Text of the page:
We have seen that country singer Jimmy Wayne used the experiences of his own dysfunctional childhood as the fuel for empathy and concern for others in the same situation as he once was, using his celebrity as a means of speaking for those whose voices are often unheard, and whose lives do not often reach the attention of most people who go about their lives in relative comfort. We too, as believers, are people whose true homes are not yet to be found on this earth, and so we all ought to have a sense of compassion for others who have great difficulty finding a place here on earth in this present society. What are we going to do with our knowledge and awareness of the fact that we do not belong here, and that we are aliens and pilgrims and strangers on the face of this earth? How will we use our own alienation and strangeness as the fuel for our compassion and empathy for a broken world longing for shelter and comfort amidst the storms of life, comfort and shelter that can ultimately be found only in the Kingdom of God?

[1] See, for example:

https://edgeinducedcohesion.wordpress.com/2016/02/24/book-review-walk-to-beautiful/

[2] See, for example:

https://edgeinducedcohesion.wordpress.com/2011/12/11/he-waited-for-the-city/

https://edgeinducedcohesion.wordpress.com/2011/10/14/a-settled-home-for-the-refugees/

https://edgeinducedcohesion.wordpress.com/2011/12/11/on-the-mae-surin-refugee-camp/

https://edgeinducedcohesion.wordpress.com/2011/12/08/into-the-refugee-camps/

https://edgeinducedcohesion.wordpress.com/2014/03/23/just-looking-for-a-home/

https://edgeinducedcohesion.wordpress.com/2015/11/12/it-could-happen-to-you/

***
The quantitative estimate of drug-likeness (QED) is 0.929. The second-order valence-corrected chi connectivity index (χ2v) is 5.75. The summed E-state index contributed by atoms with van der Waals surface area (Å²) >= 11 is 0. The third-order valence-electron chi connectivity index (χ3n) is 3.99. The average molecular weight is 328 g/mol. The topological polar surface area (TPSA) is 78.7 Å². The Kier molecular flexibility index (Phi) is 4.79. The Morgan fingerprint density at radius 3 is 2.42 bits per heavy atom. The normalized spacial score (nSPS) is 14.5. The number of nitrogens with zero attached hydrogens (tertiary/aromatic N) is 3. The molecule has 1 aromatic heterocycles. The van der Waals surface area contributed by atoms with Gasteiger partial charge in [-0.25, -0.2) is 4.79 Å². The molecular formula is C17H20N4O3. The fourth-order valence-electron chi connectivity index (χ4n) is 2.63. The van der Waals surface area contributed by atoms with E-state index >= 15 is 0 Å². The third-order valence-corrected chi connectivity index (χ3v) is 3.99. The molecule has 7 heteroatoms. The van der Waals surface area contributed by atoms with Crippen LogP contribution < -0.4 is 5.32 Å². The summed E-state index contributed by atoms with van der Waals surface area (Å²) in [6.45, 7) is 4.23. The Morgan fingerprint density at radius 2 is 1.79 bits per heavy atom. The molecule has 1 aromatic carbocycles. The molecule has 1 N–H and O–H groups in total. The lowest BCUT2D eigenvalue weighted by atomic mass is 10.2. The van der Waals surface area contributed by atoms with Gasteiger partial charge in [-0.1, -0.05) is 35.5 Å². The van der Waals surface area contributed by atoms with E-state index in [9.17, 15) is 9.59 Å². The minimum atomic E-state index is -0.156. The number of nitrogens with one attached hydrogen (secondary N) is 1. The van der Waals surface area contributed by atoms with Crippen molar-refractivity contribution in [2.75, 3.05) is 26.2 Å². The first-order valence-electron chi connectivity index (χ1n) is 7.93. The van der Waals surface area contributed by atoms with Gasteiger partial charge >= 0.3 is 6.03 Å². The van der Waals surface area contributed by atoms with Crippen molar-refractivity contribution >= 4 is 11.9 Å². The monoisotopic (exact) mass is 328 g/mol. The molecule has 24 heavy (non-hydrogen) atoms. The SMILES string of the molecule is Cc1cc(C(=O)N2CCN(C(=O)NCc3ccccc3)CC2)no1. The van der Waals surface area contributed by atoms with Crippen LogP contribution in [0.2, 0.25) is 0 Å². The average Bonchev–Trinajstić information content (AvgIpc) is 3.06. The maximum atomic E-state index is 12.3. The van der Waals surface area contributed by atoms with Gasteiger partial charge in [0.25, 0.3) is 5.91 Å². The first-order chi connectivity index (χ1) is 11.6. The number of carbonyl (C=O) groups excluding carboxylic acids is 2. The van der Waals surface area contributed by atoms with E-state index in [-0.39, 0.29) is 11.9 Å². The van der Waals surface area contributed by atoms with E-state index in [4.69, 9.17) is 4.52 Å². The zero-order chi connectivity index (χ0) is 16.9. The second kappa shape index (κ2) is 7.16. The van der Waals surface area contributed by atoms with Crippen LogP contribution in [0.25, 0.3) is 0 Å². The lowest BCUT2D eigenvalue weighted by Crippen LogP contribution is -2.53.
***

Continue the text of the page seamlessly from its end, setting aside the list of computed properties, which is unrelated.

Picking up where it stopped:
https://edgeinducedcohesion.wordpress.com/2015/09/13/so-far-from-home/

https://edgeinducedcohesion.wordpress.com/2012/10/14/no-more-a-stranger-or-a-guest/

https://edgeinducedcohesion.wordpress.com/2016/03/04/some-minutes-of-the-vancouver-affordable-housing-community-forum-meeting-part-one/

https://edgeinducedcohesion.wordpress.com/2016/02/29/coming-to-your-neighborhood/

https://edgeinducedcohesion.wordpress.com/2016/02/25/only-emptiness-remains/

https://edgeinducedcohesion.wordpress.com/2015/11/01/a-lesson-once-learned-so-hard-to-forget/

https://edgeinducedcohesion.wordpress.com/2015/08/08/product-review-noble-stitch-socks/

https://edgeinducedcohesion.wordpress.com/2014/05/30/were-like-you-a-little-different/

https://edgeinducedcohesion.wordpress.com/2014/04/18/book-review-strangers-at-my-door/

https://edgeinducedcohesion.wordpress.com/2013/09/06/a-vagabond-in-vagabond-land/

https://edgeinducedcohesion.wordpress.com/2013/01/03/will-blog-for-books/

About nathanalbright

I'm a person with diverse interests who loves to read. If you want to know something about me, just ask.
This entry was posted in Bible, Biblical History, Christianity, Church of God, History, Music History, Musings and tagged , . Bookmark the permalink.

2 Responses to A Walk For The Homeless

  1. Pingback: Why Aren’t They In The Rock & Roll Hall Of Fame: Alabama | Edge Induced Cohesion

  2. Pingback: Are You, Are You, Coming To The Tree? | Edge Induced Cohesion